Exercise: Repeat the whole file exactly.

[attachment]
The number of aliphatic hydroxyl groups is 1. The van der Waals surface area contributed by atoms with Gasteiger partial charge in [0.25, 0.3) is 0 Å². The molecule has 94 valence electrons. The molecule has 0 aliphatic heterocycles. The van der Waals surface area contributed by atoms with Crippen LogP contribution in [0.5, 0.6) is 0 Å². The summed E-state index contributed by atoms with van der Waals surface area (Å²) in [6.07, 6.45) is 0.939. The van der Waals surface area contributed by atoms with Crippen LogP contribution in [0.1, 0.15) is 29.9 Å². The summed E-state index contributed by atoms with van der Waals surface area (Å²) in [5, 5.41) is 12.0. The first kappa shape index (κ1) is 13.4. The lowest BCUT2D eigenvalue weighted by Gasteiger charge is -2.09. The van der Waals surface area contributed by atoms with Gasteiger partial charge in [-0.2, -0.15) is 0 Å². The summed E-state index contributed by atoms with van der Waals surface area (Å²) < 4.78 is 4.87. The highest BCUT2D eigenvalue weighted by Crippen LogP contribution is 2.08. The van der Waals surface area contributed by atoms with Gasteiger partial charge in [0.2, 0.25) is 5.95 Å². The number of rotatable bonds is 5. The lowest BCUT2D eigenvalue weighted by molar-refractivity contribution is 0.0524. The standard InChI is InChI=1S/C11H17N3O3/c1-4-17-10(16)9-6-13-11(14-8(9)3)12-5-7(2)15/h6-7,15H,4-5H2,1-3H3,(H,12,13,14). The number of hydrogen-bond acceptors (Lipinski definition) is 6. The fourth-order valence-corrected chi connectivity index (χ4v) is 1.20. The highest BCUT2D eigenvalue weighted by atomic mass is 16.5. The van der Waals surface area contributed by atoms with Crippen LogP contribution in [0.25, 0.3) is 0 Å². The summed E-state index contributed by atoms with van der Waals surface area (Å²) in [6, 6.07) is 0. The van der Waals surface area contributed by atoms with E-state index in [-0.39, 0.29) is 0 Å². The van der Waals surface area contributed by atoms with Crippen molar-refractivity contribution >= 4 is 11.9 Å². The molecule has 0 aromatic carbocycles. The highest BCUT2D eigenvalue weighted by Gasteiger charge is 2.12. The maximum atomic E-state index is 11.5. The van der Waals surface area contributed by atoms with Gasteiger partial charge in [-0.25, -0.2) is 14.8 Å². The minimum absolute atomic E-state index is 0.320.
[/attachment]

The number of aliphatic hydroxyl groups is 1. The van der Waals surface area contributed by atoms with Gasteiger partial charge in [0.25, 0.3) is 0 Å². The molecule has 94 valence electrons. The molecule has 0 aliphatic heterocycles. The van der Waals surface area contributed by atoms with Crippen LogP contribution in [0.5, 0.6) is 0 Å². The summed E-state index contributed by atoms with van der Waals surface area (Å²) in [6.07, 6.45) is 0.939. The van der Waals surface area contributed by atoms with Crippen LogP contribution in [0.1, 0.15) is 29.9 Å². The summed E-state index contributed by atoms with van der Waals surface area (Å²) in [5, 5.41) is 12.0. The first kappa shape index (κ1) is 13.4. The lowest BCUT2D eigenvalue weighted by Gasteiger charge is -2.09. The van der Waals surface area contributed by atoms with Gasteiger partial charge in [-0.2, -0.15) is 0 Å². The summed E-state index contributed by atoms with van der Waals surface area (Å²) < 4.78 is 4.87. The highest BCUT2D eigenvalue weighted by Crippen LogP contribution is 2.08. The van der Waals surface area contributed by atoms with Gasteiger partial charge in [0.2, 0.25) is 5.95 Å². The number of rotatable bonds is 5. The lowest BCUT2D eigenvalue weighted by molar-refractivity contribution is 0.0524. The standard InChI is InChI=1S/C11H17N3O3/c1-4-17-10(16)9-6-13-11(14-8(9)3)12-5-7(2)15/h6-7,15H,4-5H2,1-3H3,(H,12,13,14). The number of hydrogen-bond acceptors (Lipinski definition) is 6. The fourth-order valence-corrected chi connectivity index (χ4v) is 1.20. The highest BCUT2D eigenvalue weighted by atomic mass is 16.5. The van der Waals surface area contributed by atoms with Crippen LogP contribution in [0.25, 0.3) is 0 Å². The summed E-state index contributed by atoms with van der Waals surface area (Å²) in [6, 6.07) is 0. The van der Waals surface area contributed by atoms with E-state index in [-0.39, 0.29) is 0 Å². The van der Waals surface area contributed by atoms with Crippen molar-refractivity contribution >= 4 is 11.9 Å². The molecule has 0 aromatic carbocycles. The highest BCUT2D eigenvalue weighted by Gasteiger charge is 2.12. The maximum atomic E-state index is 11.5. The van der Waals surface area contributed by atoms with Gasteiger partial charge in [-0.25, -0.2) is 14.8 Å². The minimum absolute atomic E-state index is 0.320.